we can look this up in My 60 Memorable Games and see that Evans, in his introduction, quotes Byrne as saying
even at the very moment at which I resigned, both grandmasters who were commenting on the play for the spectators in a separate room believed I had a won game.
Maybe I should say "we can look this up in My 60 Memorable Games, if we can be bothered".

(Interestingly, I cannot find the analysis room anecdote in the notes to his game with Gulko as annotated in Lakdawala's 2011 book on the Slav, although those notes are characteristically copious. Mind you, I have the book in Spanish, which is much better - because it's easier to skip when you are not a native speaker - than having to read Lakdawala in English. But I pity poor Antonio Gude, who had to translate.)
"Do you play chess?"
"Yes, but I prefer a game with a better chance of cheating."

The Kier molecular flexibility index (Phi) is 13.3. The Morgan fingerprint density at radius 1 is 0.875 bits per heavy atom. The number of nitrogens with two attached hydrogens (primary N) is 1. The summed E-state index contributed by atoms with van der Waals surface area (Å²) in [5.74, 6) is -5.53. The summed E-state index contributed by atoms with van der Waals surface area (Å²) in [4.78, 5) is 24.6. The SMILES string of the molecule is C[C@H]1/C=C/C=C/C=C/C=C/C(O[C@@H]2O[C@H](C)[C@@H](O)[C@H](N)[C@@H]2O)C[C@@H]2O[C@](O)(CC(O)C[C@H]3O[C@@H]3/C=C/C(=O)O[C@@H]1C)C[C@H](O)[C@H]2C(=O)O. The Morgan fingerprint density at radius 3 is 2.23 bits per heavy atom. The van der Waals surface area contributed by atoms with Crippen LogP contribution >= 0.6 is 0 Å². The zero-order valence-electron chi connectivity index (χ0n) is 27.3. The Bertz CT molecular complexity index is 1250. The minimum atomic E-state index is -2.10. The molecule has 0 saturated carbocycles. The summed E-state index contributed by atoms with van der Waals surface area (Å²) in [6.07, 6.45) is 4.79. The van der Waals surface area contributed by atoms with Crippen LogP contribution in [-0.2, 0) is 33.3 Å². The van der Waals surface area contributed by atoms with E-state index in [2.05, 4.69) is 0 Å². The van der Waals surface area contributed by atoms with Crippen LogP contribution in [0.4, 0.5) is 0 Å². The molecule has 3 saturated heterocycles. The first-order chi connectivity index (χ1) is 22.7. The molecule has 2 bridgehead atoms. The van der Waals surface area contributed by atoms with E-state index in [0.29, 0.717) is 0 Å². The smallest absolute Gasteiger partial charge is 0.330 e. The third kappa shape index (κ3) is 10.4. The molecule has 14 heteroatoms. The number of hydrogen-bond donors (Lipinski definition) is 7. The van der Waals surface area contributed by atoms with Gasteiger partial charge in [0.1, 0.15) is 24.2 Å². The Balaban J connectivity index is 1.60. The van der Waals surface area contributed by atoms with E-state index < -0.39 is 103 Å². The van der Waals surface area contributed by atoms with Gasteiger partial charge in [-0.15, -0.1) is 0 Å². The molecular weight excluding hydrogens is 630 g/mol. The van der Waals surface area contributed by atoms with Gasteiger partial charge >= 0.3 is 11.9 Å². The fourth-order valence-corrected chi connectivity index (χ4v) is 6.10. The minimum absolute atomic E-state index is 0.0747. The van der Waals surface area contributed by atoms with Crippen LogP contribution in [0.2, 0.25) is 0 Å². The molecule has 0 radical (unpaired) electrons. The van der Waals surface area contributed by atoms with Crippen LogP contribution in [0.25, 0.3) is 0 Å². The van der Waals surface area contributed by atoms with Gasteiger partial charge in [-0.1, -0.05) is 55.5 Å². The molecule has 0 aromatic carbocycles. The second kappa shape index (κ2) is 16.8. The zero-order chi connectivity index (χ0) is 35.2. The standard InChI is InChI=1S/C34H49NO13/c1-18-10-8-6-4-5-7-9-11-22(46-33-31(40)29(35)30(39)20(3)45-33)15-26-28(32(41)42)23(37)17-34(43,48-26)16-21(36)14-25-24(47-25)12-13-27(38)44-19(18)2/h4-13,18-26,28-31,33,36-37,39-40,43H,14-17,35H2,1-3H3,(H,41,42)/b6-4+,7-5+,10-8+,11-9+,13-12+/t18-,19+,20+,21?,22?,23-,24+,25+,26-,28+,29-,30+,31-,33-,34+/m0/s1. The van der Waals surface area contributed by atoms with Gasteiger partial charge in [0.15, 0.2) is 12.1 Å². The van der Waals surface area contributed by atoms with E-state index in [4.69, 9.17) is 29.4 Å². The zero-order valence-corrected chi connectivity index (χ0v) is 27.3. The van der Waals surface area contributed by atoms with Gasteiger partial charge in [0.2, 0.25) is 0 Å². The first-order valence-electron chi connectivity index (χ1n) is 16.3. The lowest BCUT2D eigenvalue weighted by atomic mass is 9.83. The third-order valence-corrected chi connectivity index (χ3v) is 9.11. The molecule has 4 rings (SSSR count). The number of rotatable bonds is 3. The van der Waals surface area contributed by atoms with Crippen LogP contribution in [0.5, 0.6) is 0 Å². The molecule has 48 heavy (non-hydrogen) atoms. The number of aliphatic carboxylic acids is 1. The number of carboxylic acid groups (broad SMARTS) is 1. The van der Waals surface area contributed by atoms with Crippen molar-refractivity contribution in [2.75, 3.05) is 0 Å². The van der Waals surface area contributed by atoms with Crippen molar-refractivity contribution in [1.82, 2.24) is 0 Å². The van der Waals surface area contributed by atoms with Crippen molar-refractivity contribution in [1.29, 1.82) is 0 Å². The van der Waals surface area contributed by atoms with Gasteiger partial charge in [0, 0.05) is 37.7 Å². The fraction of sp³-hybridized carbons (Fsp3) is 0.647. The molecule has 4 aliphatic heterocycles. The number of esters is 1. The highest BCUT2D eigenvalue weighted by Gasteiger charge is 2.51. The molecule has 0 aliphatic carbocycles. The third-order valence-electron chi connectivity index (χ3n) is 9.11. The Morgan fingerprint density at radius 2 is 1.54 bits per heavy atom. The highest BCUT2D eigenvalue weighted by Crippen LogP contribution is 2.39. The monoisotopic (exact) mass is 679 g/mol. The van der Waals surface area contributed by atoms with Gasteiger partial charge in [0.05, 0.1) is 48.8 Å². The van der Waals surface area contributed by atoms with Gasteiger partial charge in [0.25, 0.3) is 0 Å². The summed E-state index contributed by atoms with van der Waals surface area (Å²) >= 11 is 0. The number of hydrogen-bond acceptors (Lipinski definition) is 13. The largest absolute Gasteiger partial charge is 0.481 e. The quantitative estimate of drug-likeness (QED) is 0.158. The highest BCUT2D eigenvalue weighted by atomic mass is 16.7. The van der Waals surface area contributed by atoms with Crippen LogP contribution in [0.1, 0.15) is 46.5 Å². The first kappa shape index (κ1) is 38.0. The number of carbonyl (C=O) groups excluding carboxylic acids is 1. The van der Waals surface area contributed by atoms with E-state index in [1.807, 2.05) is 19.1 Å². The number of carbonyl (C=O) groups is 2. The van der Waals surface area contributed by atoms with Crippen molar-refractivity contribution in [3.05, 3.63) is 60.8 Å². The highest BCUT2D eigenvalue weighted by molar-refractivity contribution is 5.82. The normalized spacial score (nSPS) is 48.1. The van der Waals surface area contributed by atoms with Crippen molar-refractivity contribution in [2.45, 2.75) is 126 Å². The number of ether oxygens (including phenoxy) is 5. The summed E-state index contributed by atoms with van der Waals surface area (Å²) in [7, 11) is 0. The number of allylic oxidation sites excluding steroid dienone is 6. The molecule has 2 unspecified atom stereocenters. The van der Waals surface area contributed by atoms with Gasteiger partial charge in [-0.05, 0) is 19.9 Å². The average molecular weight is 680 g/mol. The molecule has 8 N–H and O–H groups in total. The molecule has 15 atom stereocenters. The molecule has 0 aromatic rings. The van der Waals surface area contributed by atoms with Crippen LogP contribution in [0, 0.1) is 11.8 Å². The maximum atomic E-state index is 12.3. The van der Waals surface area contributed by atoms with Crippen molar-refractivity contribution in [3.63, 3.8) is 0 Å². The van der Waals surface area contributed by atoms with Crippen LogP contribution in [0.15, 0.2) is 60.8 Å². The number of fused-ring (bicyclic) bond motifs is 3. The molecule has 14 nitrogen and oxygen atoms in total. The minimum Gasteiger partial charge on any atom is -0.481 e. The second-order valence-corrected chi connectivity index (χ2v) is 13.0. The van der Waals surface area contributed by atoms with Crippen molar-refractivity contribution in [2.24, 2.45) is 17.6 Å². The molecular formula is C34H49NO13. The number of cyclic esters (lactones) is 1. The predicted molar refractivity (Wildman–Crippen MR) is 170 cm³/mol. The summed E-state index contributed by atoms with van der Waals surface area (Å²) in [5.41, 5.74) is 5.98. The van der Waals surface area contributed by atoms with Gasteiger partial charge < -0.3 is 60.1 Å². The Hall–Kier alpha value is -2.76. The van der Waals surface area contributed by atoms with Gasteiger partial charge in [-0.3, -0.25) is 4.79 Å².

lostontime.blogspot.com

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Re: In the Zone: The Greatest Winning Streaks in Chess History

Post by Jonathan Bryant » Sun Sep 06, 2020 3:07 pm

Nick Ivell wrote:
Sun Sep 06, 2020 9:32 am
So I wouldn't write off EVERYTHING Cyrus has written - just most of it.
It's not that no sewer rats taste like pumpkin pie. Just very few of them.

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Re: In the Zone: The Greatest Winning Streaks in Chess History

Post by Jonathan Bryant » Sun Sep 06, 2020 3:08 pm

JustinHorton wrote:
Sun Sep 06, 2020 10:41 am
Incidentally, and this at least is not Lakdawala's fault, the whole thing is rendered even less readable by the standard New In Chess typesetting.
If your standards are sufficiently low that you contract Lakdawala to write a book you're hardly likely to be bothered to do any proof reading. And, to be fair, what would be the point?